Tough grades: 1955-56 Parkies #4 George Armstrong

Posted on 1st November 2012 by hockeymedia in 2012-13,TOUGH GRADES | Tags: ,

NHL1955-56 PARKIES #4 GEORGE ARMSTRONG40 CARDS IN 40 WEEKS • WEEK 6 • Every Thursday throughout the 2012-13 hockey season, we look at a so-called “tough grade” hockey card from the 1950s and 1960s. For those vintage collectors, be sure to pick up your copy of the Vintage Collector’s Almanac & Price Guide at your favourite hockey collector store. You can also purchase your copy online via theWantList.ca.

The Vintage Collector’s Almanac & Price Guide is an all-in-one hockey collector’s price guide that features everything and anything from hockey cards, stickers and bobbles to autographs, game-used jerseys and sticks.

Presented by The Want List, the Vintage Collector’s Almanac & Price Guide serves as the ultimate source for pre-1990 checklists and pricing information. Complete checklists for all standard hockey collector sets as well as many regional and team-issued sets are included in this edition. Also included are auction results for game-used memorabilia such as jerseys, masks, skates and sticks.

Click here to see sample clippings from the 2012 Vintage Collector’s Almanac.

1955-56 PARKIES #4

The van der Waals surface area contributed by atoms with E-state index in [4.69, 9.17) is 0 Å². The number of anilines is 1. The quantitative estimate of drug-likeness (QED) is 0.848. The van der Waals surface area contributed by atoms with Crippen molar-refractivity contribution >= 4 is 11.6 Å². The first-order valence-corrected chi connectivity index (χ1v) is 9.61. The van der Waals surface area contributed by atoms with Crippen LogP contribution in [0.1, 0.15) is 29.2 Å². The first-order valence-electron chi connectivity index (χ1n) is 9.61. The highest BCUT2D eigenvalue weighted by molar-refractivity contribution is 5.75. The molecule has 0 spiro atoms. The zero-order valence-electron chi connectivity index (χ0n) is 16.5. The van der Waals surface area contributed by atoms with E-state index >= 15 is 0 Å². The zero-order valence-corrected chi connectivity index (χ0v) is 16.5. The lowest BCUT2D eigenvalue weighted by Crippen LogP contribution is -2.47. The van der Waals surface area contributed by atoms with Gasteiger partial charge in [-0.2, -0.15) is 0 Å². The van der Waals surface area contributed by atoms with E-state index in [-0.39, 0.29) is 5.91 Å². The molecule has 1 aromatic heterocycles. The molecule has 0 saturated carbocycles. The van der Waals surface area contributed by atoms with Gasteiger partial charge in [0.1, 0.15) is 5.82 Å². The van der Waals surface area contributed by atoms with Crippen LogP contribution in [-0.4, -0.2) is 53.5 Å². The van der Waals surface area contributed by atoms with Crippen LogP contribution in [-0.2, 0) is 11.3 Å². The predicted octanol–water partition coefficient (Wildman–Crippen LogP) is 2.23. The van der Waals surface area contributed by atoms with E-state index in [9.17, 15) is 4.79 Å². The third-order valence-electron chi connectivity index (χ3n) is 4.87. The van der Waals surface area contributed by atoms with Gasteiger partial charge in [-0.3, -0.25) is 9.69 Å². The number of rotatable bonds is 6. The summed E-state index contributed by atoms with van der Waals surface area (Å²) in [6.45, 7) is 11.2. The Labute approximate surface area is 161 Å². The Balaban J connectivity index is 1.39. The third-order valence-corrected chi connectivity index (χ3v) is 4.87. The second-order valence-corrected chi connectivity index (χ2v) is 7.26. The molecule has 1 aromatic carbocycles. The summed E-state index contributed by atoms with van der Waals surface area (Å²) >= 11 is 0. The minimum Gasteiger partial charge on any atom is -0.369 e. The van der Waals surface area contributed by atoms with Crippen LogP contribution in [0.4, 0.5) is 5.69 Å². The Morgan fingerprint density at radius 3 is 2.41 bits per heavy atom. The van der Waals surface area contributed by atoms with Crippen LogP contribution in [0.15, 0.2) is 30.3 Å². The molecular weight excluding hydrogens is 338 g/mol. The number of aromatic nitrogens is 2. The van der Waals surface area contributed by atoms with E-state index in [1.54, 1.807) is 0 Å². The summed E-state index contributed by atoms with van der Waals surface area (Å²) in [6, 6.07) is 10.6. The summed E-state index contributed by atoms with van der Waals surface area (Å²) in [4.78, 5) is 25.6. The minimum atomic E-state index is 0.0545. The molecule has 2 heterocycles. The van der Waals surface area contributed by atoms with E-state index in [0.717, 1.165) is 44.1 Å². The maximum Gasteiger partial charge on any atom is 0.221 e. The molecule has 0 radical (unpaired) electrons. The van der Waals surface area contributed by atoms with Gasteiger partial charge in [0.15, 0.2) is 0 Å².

NHLThe 1955-56 Parkies hockey set (also known as 1955-56 Parkhurst) featured 79 cards. Printed in Canada, each five-cent pack included four picture cards and a stick of gum. Cards were printed by Parkhurst Products Limited of Toronto, Canada. Collectors could store their collection in the Parkies NHL Hockey Album.

Read more / view checklist: 1956-56 Parkies

As of Sep. 1, 2012, only 41 copies of the 1955-56 Parkies #4 card (George Armstrong) had been submitted to Professional Sports Authenticator (PSA). Of the 41 cards submitted, no copies were graded “8″ or better (just 10%). In 2011-12, two new copies had been submitted, none of which were graded “8″ or better.

Overall, the 1955-56 Parkies hockey set average was 56.6 copies submitted per card, but with an average of 9.6 copies graded “8″ or better (approximately 17%).

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